“To go in the dark with a light is to know the light.

To know the dark, go dark. Go without sight,

and find that the dark, too, blooms and sings,

and is traveled by dark feet and dark wings.”

-Wendell Berry

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Owls, Caves, Curiosity and Delight

Parque Nacional Del Este

The trail is two miles in, starting from the ocean. It’s a mix of limestone and old coral reef under foot with dense, dry coastal forest crowding in. It’s our first day exploring Parque Nacional Del Este in the Dominican Republic.

We reach the hole in the ground that marks Cueva Del Puente (cave of the bridge). We’re the only people we’ve seen so far in the park and it’s just us and the darkness in the cave. It’s bigger than either of us think it was going to be, and rooms open up into larger rooms until we hit the end of the line – a large room with enormous trees growing up from the cave floor and down from the forest floor above, bright sunlight and birdsong mixing with the cool, quiet cave.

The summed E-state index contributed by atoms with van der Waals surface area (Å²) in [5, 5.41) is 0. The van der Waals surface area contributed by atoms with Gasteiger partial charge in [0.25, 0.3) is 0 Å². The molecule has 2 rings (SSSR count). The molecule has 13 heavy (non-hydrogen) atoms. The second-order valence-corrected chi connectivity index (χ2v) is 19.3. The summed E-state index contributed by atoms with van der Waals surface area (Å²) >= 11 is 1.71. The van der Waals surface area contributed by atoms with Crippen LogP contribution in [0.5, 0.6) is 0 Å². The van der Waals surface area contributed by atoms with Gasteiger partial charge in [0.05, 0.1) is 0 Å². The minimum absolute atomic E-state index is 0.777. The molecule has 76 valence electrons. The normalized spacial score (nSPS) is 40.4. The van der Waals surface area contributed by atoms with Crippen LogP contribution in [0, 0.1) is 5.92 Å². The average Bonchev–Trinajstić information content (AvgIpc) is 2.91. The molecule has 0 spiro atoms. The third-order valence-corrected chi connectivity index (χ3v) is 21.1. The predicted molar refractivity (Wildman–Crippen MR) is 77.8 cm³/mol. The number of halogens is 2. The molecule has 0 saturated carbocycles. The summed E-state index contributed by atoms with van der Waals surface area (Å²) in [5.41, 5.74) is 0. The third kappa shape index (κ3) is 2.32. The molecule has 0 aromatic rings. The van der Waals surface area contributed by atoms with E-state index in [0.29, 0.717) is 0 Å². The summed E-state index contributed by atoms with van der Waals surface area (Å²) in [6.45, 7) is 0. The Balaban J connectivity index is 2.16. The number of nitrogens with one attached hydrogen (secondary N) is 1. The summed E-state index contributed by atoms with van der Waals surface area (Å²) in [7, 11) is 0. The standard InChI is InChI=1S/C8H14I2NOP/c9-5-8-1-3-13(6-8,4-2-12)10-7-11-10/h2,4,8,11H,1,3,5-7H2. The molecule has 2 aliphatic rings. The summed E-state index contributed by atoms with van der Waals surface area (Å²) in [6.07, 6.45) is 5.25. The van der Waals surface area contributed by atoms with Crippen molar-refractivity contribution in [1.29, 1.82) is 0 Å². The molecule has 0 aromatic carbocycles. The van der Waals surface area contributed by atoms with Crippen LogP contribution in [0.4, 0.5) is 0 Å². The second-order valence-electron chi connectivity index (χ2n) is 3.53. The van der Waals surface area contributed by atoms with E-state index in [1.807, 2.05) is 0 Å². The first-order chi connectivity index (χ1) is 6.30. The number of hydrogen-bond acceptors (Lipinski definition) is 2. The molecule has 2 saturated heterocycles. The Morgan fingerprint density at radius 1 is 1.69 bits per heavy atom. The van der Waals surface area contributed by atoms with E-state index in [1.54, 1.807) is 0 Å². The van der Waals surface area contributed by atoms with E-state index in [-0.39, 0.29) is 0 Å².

We see a movement come from a dark corner and then an ashy-faced owl lands on one of the tree branches in the cave. For the next 20 minutes we sit watching each other, its curiosity and our delight meeting each other, moving me deeply.

Curiosity, delight. No curiosity, no delight.

Who doesn’t want delight? And who doesn’t love curiosity? Delight + curiosity = play.

Our old lizard brain, the amygdala, doesn’t want curiosity. It wants certainty. Certainty allows for decisive action. When faced with immediate physical threats, it helps to not be too curious and take action instead. Does the saber-tooth tiger want to be friends or eat me?

The problem is that the amygdala can’t discern between literal and emotional threats. So, that nasty email you just received triggers your amygdala the same way a car heading straight at you in an intersection triggers it. Both move you away from curiosity and into certainty. Certainty is where modern political discourse lives, where comments on online articles live – delight-free wastelands.